Thinking about Thinking
by Jonathan Moore, AIA
It's safe to say that over 75% of what we do is not as productive as it could be. In fact, most of what we do at an executive level is not what we are in business to do. How does one prioritize schedules, communication, meetings, and conference calls with actual WORK. When I say work, that means doing what you do best - thinking. Few of us are professional meters, phone callers or emailers. I don't know of a university that gives degrees in virtual communication (yet, that is). We are attorneys, architects, strategists, politicians and financiers. We have great minds that companies need to succeed. With all of the great thinkers reading this article, how much time do you actually spend thinking during an average day as opposed to preparing / meeting / calling about a future time to think? I'm here to tell you it is not as much as you think (no pun intended).
Today's business world has thousands of beeps, bleeps, chimes, chings and dongs. I am an expert here, as I am a victim of this curse of distraction. You can't avoid them on silent mode, as you then have flashes, buzzes and vibrations to seduce you. I know all the tricks in the book. Each of these blips represents a misperceived instant need for attention. They are the squeaky wheels. A craving notoriously pulls us from the immediate, which is typically responding to a previous bling or bloop, to tend to the welcomed interruption. This easily turns to leapfrogging from project to project only to realize afterwards that you have accomplished little towards the day's goals. I suspect I am not alone in this daily game of what can be termed micro-tasking, an activity that can typically be accomplished in less than 15 minutes. It actually represents over 90% of what we do in a day. The pity of this is that true success and meaning is found in the macro-tasks, those 15 minute + exercises. This is where differences are made and battles are won.
So how best to give the world a piece of our mind? How can we free ourselves from the micro-tasks and move onto the macro-tasks? Is there a place left that has no cell service or wifi access? Does it require a forced seizure of our smart phones and internet cards? It may be just that. We are addicted, we have a need to hear the ding. It validates us, makes us know that people need us and we are doing our job. Well, you're not and most of those ding dongs can wait.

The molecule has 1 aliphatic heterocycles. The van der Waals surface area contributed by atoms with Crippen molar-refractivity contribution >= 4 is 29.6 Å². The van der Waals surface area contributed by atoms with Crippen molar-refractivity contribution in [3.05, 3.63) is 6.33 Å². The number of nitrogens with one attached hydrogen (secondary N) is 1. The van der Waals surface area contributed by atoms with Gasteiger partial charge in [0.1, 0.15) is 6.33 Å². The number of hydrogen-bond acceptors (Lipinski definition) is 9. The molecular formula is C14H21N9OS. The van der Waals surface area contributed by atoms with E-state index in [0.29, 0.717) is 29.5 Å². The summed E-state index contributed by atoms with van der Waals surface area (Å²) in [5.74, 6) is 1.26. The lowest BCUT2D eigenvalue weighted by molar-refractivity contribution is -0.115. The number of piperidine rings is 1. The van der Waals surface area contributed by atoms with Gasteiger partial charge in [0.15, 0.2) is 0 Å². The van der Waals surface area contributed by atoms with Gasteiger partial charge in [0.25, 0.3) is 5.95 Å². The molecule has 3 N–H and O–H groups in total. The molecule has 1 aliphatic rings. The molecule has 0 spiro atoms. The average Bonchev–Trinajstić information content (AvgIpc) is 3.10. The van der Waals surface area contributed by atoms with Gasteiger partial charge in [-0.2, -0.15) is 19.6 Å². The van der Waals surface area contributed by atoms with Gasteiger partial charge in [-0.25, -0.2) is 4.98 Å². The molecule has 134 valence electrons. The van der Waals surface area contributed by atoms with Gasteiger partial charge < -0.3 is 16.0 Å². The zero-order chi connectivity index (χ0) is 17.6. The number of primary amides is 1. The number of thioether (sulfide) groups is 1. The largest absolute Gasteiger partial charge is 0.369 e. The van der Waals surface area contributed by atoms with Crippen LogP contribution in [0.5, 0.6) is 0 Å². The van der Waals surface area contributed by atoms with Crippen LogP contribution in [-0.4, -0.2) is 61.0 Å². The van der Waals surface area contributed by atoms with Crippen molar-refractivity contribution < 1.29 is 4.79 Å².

There are no magic bullets other than realizing that so much of what we do is preparing to do something. It is thinking about thinking. It is emailing about a conference call to discuss an upcoming meeting, out of which will be a plan to do something. It's kind of embarrassing when you think about how little work actually gets accomplished during an average work day. Today's workplace has little or no time for actual thinking. Thinking requiers sitting (for most of us) at your desk and actually being quiet. If you are just sitting at your desk, the perception is that you aren't working. Recall high school physics and the equation of work (work = force x displacement).This cannot apply to business. In other words, an object does not have to move to be considered work in my book.
The best deliverable you can provide clients, associates, superiors and employees is your mind. It is not a beautifully crafted email, a firm conference call or time at a meeting. Allocating undistracted blocks to think is the secret to today's success in business. Companies and individuals have to keep focus on the macro-tasks, and make progress towards accomplishing them. Take the time to think during your days. Put it on your calendar. Code it with a phrase that only you understand ("Take Over the World", maybe). Make it your secret weapon to take over your world.
Jonathan Moore, AIA, is an Owner's Representative for real estate developments throughout the country. He advises owners to the risks associated with construction projects and walks them through the process, overseeing the programming, financing, design, and construction. His focus on efficiency, communication and rallying the team produce savings in both time and money for an organization. He has a book in process with Pete Karamitsanis, AIA, focusing on the micro- and macro-tasks associated with his industry, currently titled Details Matter, But So Does the 35,000 Foot View. He can be reached at www.invisionadvisors.com. Updates on Facebook at https://www.facebook.com/InVisionAdvisors.